Y’all motherfuckers love lists. I do not. Instead of being a sourpuss about the whole thing, here’s ten records that I enjoyed in 2017 ranked arbitrarily against each other despite having little, if any, common ground. I hope you find something you enjoy.
Joe’s Top 10 of 2017
10. Morbid Angel – Kingdoms Disdained
Silver Lining Music | Interview with Steve Tucker
If you have even a cursory knowledge of heavy metal in 2k17 you know that the latest Morbid Angel record is A Big Deal. Rather than describing the band’s latest drama, the popular opinions on the last few Morbid Angel records, or the sky-high expectations for this album, we should keep it simple. Kingdoms Disdained puts Trey Azagthoth at the forefront doing what he does best: playing guitar riffs that you and I could never even imagine before he slammed them through your eardrums. When the album ends I immediately have to start it over again.
9. Droid – Terrestrial Mutations
Nightbreaker Productions| Review
Technical thrash with crossover-esque vocals and jazzy interludes. Not enough for you? Fine. It’s in spaaaaaaaaaace! Purchase this bad boy via the Bandcamp link below.
Poser Alert: I first listened to this record because I liked the artwork which appears to be an angry skull penis. I was completely unfamiliar with Valborg before plugging into Endstrand. Truth be told, I still don’t know much about them. I reckon the band is German because their song titles are long words that I don’t understand. I hear the guy from Celtic Frost really digs them. But what I DO know is that Endstrand is chockfull of dick crushing low end. The music is led by bass and as a result, these pissed off industrial/caveman death metal tracks will make you shake your ass.
7. Expander – Endless Computer
NWN | MS/DOS Review
This is the best Texas metal album released this year. Also, in spaaaaaace!
6. Rope Sect – Personae Ingratae/Proselytes
Caligari Records | Richter’s Review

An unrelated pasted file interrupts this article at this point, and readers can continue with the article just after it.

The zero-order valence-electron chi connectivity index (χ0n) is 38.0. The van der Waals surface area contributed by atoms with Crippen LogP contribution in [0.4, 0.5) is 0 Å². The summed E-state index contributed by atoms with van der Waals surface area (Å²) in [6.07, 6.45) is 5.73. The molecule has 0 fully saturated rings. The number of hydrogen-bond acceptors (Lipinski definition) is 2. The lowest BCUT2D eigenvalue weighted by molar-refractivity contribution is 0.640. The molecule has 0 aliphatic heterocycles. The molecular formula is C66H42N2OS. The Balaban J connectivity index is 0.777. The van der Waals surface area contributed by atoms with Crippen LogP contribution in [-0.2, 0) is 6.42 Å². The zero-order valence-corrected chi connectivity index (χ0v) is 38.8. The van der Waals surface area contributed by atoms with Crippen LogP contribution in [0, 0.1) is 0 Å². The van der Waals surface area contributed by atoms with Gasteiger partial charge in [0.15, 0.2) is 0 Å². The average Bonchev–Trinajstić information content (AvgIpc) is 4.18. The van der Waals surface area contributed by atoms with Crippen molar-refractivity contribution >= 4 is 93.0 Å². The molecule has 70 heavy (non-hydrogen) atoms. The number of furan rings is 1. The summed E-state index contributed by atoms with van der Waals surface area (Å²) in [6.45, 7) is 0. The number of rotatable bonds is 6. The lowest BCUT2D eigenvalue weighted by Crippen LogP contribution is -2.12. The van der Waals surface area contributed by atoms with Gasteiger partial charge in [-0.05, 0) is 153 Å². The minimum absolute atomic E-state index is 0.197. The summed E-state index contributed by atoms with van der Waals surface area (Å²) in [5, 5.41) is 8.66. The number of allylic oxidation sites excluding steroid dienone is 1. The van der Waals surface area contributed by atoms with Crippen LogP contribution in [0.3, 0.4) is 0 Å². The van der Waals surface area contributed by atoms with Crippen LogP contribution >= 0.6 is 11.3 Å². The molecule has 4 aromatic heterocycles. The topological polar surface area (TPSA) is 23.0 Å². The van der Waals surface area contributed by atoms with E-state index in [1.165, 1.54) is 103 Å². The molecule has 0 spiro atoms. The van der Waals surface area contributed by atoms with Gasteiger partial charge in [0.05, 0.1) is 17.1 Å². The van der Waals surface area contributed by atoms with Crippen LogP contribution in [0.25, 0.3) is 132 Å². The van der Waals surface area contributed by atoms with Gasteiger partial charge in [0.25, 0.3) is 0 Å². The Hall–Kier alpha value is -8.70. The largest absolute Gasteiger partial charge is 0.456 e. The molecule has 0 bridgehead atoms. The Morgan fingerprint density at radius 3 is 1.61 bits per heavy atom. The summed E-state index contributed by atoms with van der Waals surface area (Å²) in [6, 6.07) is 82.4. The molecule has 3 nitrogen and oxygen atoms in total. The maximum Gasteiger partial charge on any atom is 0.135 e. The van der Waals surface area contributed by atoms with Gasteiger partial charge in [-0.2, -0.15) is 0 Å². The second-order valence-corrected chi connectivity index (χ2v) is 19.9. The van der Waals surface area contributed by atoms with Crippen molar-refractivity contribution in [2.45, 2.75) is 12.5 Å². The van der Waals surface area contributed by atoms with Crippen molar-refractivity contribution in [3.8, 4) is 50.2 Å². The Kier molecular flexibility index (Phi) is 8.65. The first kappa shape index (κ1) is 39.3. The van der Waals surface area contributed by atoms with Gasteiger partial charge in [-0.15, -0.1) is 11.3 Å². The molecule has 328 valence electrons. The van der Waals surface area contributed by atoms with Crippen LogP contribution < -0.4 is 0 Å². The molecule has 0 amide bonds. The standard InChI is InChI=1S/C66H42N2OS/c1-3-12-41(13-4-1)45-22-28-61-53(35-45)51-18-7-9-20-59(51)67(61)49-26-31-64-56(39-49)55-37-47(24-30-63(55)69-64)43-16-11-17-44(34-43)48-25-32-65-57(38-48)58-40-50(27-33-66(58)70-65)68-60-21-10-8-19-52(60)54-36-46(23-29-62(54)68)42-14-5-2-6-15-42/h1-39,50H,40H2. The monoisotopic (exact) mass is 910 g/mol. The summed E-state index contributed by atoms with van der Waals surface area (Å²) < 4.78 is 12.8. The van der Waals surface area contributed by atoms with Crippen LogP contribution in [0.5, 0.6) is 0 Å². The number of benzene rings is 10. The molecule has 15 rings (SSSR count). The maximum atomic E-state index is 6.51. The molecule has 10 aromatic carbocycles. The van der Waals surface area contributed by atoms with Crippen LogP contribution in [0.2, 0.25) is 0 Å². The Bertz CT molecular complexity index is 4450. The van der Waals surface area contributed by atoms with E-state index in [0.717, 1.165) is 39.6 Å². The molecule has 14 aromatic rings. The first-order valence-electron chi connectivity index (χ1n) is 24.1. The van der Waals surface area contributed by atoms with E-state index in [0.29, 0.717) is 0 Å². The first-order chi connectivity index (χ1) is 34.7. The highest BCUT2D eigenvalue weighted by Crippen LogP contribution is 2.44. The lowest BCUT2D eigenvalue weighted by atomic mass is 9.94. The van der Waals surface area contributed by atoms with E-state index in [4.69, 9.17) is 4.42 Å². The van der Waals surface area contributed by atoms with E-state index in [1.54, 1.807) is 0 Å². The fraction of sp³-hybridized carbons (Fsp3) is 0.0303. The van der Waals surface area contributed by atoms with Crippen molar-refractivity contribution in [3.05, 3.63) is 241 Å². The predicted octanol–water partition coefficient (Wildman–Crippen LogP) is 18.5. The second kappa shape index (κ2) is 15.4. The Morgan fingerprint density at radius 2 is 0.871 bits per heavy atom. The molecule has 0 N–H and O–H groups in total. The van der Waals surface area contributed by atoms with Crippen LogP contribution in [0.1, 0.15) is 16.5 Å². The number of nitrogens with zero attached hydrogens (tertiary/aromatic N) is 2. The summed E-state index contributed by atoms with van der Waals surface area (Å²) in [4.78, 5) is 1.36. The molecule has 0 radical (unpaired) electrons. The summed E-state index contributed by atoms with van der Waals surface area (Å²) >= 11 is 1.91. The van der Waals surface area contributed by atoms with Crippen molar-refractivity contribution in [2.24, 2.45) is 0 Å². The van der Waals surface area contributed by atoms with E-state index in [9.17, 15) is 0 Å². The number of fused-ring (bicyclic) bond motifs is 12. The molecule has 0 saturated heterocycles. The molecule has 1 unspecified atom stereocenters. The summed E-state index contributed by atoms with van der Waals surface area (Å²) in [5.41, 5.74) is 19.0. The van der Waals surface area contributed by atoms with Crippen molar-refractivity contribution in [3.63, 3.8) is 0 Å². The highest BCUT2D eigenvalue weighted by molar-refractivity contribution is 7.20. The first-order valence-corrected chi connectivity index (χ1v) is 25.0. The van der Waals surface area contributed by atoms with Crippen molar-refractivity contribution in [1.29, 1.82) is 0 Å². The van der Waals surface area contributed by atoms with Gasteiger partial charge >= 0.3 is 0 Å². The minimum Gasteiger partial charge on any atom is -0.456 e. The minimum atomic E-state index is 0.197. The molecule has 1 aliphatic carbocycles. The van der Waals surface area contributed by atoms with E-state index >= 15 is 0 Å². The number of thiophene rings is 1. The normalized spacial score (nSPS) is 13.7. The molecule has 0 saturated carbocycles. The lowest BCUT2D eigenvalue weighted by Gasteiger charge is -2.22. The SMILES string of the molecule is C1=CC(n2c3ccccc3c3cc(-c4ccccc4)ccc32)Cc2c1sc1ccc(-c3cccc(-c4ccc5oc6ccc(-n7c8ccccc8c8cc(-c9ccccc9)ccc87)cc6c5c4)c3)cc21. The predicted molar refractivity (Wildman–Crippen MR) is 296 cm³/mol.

This isn’t even an album, man. It’s a compilation of two EPs released by Rope Sect this year plus two bonus tracks. I know that Richter wrote a really great review of this kick ass moody death rock band earlier this year but I’m gonna let you all in on a little secret: I was the first dude to cover this band on this site. NOT RICHTER. ME. And I beat him by two whole months! I don’t normally care about this kinda thing but “Fallen Nation” is such a perfect song that I want to take all the credit I can for Rope Sect’s tremendous achievements.
5. The Mantle – The Mantle
Independent | Interview with The Mantle
Kenny G’s kid shreds. Max Gorelick, scion of the G clan, put out an instrumental shred record at the very dawn of 2017 that still gets mad rotations on my commute. It’s good vibes, jaunty rhythms, and enough shredding to soundtrack an all-night session with a Japanese shoot-em-up.
I’m not sure how I found this record but I regret not writing about it sooner. Idolist is a young band from Iowa that combines elements of black metal, thrash, and occasionally major key melodies into a genuinely refreshing sound. I don’t wanna spoil too much for you here. Just listen to the old school riffage of “Station” segue into the atmospheric rock of “Prophet Descends” or the electric instrumental of “Action Potential” and tell me you’re not hearing something special.
3. Malokarpatan – Nordkarpatenland
Invictus Productions | Review
Nordkarpatenland is first wave black metal with Slovakian folk elements and an undeniable NWOBHM flair for riffage. Somehow it’s even better than the sum of those parts. “V okresném rybníku hastrman už po stáročá vyčína (In the provincial pond, a water goblin has been raging for centuries)” rips harder than most any first wave BM or NWOBHM track you can imagine.
2. Spectral Voice – Eroded Corridors of Unbeing
Dark Descent Records | Review
Did y’all like Blood Incantation’s Starspawn? I liked it so much that I put it in one of these top 10 slots last year. Anyway, Eroded Corridors of Unbeing is more of the same, which is to say very good, very raw technical death metal in spaaaaaaaaace.
1. Integrity – Howling, for the Nightmare Shall Consume
Relapse | Interview with Dom Romeo
Pulling Teeth guitarist, a389 Records head honcho, and Integrity superfan Dom Romeo joined his favorite band and helped them write their best record in 20 years. Howling, for the Nightmare Shall Consume is the grown-up Integrity that I don’t think any of us knew was possible. Hardcore, black metal, 80s shred, and classic rock all meld together for the year’s most impressive record.
3 real good EPs: